Oliver Scanlan and Richard Reeve

29 November 2017

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  • Recent British commentary concerning the imminent creation of a “European Army” is misplaced and fails to recognise the diversity of visions of military integration held by European political leaders, not least between key advocates Germany and France.
  • The focus of the new Permanent Structured Co-operation (PESCO) mechanism on rebuilding joint capabilities has the potential to strengthen European collective defence at lower levels of expenditure, avoiding the moribund “2% of GDP” spending debate and offsetting potential for an arms race with Russia.
  • Despite the UK’s exit from EU institutions, such developments will inevitably pose significant choices for British defence and security policy in the near term, including participation in European Battlegroups, maritime operations and access to the new European Defence Fund. It should not be assumed that the EU, member states or European industrial interests will welcome UK involvement in these.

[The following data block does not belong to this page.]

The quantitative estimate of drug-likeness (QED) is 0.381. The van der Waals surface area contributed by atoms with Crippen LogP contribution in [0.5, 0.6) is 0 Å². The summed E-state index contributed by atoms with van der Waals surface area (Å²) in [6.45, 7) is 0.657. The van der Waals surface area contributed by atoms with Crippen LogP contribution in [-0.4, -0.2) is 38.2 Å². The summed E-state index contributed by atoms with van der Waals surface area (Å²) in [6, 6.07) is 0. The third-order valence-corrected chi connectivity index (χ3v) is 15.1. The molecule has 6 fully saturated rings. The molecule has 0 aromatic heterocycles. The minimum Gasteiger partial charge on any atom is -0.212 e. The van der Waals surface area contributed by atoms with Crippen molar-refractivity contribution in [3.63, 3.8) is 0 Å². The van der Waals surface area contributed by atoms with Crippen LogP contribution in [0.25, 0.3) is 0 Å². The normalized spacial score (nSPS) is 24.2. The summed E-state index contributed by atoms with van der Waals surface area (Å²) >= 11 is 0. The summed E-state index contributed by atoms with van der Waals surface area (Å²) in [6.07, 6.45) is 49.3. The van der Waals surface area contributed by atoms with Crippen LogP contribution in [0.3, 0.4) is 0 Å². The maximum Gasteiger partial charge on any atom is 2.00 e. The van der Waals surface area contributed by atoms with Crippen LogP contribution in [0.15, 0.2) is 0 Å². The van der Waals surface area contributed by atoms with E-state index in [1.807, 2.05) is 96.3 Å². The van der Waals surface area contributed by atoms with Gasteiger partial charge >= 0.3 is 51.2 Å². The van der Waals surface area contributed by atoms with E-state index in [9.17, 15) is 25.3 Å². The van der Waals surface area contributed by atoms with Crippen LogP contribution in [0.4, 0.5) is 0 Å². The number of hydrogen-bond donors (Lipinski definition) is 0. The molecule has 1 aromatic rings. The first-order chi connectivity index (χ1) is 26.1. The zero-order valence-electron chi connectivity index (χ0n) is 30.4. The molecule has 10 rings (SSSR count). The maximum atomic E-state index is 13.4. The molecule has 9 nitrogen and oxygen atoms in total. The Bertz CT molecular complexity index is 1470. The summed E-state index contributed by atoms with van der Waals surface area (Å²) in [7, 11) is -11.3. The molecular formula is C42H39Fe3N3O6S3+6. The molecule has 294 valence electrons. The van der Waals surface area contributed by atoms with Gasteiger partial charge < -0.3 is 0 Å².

• Over a longer timescale, European military integration will, if successful, pose even larger questions about the UK’s roler of “Global Britain’s” resurgent interest in supporting the US in the Asia-Pacific region.

Image credit: European Parliament/Flickr.

About the Authors

Oliver Scanlan is the Senior Programme Officer on the Sustainable Security programme at Oxford Research Group (ORG). He has worked in research and advocacy roles in the international development sector for the last ten years, with a South Asia focus. He has studied Asian politics and history at the Universities of Durham, Amsterdam and Renmin University, Beijing

Richard Reeve is the Director of the Sustainable Security Programme at ORG. He was formerly Head of Research at International Alert and worked as a Research Fellow with King’s College London, Chatham House and, as a Country Risk Editor, at Jane’s Information Group.

Copyright Oxford Research Group 2017.

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